VOWS: Terry Wisun and David Hamel

by FIN |

Terry and David at the Forever Young Treehouse. Photo courtesy of the newlyweds. Photo by Carmen George .

By Rebecca Hoey ~ Terry Wisun and David Hamel of Northampton, Vermont, were married on March 18, 2020, after eloping to Burlington, Vermont. Fate proved that nothing could stand in the couple’s way, not even the pandemic.

Wisun, 71, is a widow after 49 years of marriage to Richard Wisun, who lost a painful battle with pancreatic cancer; and Hamel, 63, a divorcee, both figured they’d give the dating site eharmony a try. After being matched together by the online company, Wisun shared, “They got everything right except the distance.” Hamel is a hospice RN in Northampton, and Wisun is a longtime resident of Fire Island, where she and Richard lived year round in Robbins Rest for decades.

The physical distance did not prove to be an impediment. A connection was made and a whirlwind romance soon followed – so did the pandemic ­– and with it an uncertainty in what the future might hold. Wisun and Hamel decided to live in the moment and get married right away. They headed up to Vermont to elope.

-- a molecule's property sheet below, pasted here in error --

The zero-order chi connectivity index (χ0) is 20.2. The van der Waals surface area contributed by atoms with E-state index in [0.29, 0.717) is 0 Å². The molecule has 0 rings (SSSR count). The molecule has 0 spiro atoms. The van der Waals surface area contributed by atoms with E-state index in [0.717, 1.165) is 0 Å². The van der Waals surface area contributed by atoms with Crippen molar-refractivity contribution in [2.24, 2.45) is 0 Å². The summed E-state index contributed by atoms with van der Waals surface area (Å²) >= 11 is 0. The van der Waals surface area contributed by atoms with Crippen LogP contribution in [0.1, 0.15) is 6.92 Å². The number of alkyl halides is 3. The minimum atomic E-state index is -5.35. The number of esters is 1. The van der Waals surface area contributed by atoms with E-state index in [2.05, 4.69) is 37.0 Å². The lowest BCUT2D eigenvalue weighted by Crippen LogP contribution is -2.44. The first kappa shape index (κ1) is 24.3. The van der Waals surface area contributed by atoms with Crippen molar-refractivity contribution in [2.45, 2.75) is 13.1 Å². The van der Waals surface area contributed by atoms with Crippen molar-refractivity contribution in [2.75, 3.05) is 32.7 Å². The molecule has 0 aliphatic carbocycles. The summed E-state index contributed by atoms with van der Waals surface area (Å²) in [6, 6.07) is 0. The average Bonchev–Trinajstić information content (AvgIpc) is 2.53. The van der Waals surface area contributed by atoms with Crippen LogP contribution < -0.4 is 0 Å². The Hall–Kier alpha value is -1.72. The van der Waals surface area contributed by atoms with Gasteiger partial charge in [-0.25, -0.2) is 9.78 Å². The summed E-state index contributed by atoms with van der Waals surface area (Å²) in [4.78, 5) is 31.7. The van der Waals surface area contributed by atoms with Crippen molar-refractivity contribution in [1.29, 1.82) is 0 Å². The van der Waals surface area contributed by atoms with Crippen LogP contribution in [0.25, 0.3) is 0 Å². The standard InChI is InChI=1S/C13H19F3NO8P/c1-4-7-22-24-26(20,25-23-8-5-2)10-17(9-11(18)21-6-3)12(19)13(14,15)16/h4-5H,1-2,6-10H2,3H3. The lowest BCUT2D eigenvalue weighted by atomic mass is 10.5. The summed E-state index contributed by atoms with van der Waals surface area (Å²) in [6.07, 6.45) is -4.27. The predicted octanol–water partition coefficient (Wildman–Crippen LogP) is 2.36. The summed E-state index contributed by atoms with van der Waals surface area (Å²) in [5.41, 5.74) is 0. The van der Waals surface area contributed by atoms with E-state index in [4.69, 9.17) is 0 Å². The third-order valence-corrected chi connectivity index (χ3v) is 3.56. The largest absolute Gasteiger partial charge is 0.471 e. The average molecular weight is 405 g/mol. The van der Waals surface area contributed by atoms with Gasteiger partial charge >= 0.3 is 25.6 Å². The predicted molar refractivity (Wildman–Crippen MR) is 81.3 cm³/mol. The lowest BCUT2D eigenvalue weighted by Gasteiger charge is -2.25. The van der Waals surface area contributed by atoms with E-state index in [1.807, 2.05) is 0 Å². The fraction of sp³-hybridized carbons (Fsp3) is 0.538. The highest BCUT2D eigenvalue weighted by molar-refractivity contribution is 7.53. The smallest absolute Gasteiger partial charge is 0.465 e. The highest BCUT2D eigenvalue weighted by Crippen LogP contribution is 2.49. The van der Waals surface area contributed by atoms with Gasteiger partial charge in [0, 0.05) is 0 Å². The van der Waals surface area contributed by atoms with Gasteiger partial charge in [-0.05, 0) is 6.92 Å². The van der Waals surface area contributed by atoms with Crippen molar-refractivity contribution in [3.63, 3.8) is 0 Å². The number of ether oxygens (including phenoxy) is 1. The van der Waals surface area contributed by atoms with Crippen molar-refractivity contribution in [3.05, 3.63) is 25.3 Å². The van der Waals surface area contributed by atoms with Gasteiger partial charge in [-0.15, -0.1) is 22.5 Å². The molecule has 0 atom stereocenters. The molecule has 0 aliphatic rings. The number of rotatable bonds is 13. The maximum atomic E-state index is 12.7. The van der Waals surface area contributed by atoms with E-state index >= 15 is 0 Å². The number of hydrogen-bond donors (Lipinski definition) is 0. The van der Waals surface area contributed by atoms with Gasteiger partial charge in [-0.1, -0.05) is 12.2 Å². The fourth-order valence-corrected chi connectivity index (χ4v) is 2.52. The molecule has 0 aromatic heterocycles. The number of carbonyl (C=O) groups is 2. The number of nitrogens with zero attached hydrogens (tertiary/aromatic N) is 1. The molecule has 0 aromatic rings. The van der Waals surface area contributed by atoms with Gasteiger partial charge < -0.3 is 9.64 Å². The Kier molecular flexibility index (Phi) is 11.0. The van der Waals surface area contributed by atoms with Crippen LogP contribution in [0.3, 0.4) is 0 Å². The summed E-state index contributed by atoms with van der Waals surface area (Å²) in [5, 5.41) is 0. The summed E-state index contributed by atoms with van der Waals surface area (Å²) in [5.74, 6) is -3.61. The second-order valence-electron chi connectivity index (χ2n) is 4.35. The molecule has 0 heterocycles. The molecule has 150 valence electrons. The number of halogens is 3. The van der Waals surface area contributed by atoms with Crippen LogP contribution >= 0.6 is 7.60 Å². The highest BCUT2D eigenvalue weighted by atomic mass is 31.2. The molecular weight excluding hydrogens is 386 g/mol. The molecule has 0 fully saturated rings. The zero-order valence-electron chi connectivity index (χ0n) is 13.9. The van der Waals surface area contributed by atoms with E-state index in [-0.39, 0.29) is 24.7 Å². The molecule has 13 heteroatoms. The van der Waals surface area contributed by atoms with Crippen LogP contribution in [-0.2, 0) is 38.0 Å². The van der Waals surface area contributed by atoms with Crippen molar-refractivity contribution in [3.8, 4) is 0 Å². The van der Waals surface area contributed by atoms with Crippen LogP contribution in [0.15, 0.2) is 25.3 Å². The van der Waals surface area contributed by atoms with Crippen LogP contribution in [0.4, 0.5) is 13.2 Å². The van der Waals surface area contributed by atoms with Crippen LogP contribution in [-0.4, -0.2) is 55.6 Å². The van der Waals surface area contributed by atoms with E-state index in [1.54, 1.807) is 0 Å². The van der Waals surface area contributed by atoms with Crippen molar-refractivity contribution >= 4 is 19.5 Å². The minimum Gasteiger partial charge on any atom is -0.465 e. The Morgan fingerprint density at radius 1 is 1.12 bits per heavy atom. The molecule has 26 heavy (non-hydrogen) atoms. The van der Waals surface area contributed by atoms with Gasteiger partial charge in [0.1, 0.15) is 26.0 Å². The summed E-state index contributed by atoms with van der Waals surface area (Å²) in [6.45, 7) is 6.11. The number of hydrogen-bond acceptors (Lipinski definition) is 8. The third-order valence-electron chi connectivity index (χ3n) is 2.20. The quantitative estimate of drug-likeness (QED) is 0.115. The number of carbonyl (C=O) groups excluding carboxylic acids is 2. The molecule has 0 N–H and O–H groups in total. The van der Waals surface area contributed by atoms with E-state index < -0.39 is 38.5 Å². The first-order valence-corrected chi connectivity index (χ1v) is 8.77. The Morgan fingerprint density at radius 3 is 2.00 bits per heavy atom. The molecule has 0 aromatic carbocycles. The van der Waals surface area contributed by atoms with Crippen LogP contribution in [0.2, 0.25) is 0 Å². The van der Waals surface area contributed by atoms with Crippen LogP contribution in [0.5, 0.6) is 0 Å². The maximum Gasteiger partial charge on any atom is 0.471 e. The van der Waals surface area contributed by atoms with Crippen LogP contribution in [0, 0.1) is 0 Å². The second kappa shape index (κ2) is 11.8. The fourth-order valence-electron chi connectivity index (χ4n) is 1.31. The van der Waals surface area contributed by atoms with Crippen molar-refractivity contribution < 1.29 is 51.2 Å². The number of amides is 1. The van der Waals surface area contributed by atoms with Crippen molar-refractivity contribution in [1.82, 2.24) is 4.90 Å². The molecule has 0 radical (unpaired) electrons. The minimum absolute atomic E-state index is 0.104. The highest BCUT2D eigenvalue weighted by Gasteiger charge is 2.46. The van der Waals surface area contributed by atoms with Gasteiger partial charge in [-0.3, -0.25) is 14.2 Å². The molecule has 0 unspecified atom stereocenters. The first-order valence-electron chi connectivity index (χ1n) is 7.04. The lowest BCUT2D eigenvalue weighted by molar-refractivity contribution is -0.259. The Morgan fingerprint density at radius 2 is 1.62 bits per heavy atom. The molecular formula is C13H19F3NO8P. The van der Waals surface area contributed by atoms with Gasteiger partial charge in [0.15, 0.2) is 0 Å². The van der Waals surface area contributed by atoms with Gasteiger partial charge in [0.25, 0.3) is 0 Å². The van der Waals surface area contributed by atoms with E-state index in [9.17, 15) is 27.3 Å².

The COVID shutdowns were right on their heels, but fate remained on their side. First stop was a trip to the jeweler in Northampton in search of two simple wedding bands. As the shop owner helped them that day, he shared with them, “You’re lucky you came to me today, because I’m closing tomorrow.” Next, they headed to town hall to get their marriage license, where again they were told, “Due to COVID, we’ll be closing tomorrow.” Last but not least, the wedding officiant Carmen George in Burlington told them that she would indeed perform their ceremony the next day, and she even had a special venue in mind. She too didn’t neglect to tell them beforehand that even she “would not be performing any ceremonies after tomorrow.”

The special venue ended up being the Forever Young Treehouse, in Oakledge Park (Burlington), Vermont. This is no ordinary treehouse – it is the first treehouse that was notably designed and built to be universally accessible – important to Wisun, who is disabled and uses a cane.

“It was a cold day of 35 degrees and thankfully no wind,” said Wisun. “It was simply the three of us, myself, David and George. Everything Carmen spoke were the most beautiful words, along with the poetry she read to us. It was all so wonderful. There’s no way we could have asked for a more incredible ceremony.”

Before leaving Vermont, as the newlyweds made their way back home towards Fire Island, they realized they were hungry and decided to stop at a local Vermont food co-op to grab a bite. As they ordered and waited for their meal, they excitedly chatted away about their wedding day. When it was time pay their bill, they were told that someone who overheard their story had already paid for the couple’s wedding meal.

Here’s to finding love again in turbulent times, and to a bright future ahead!

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FIN

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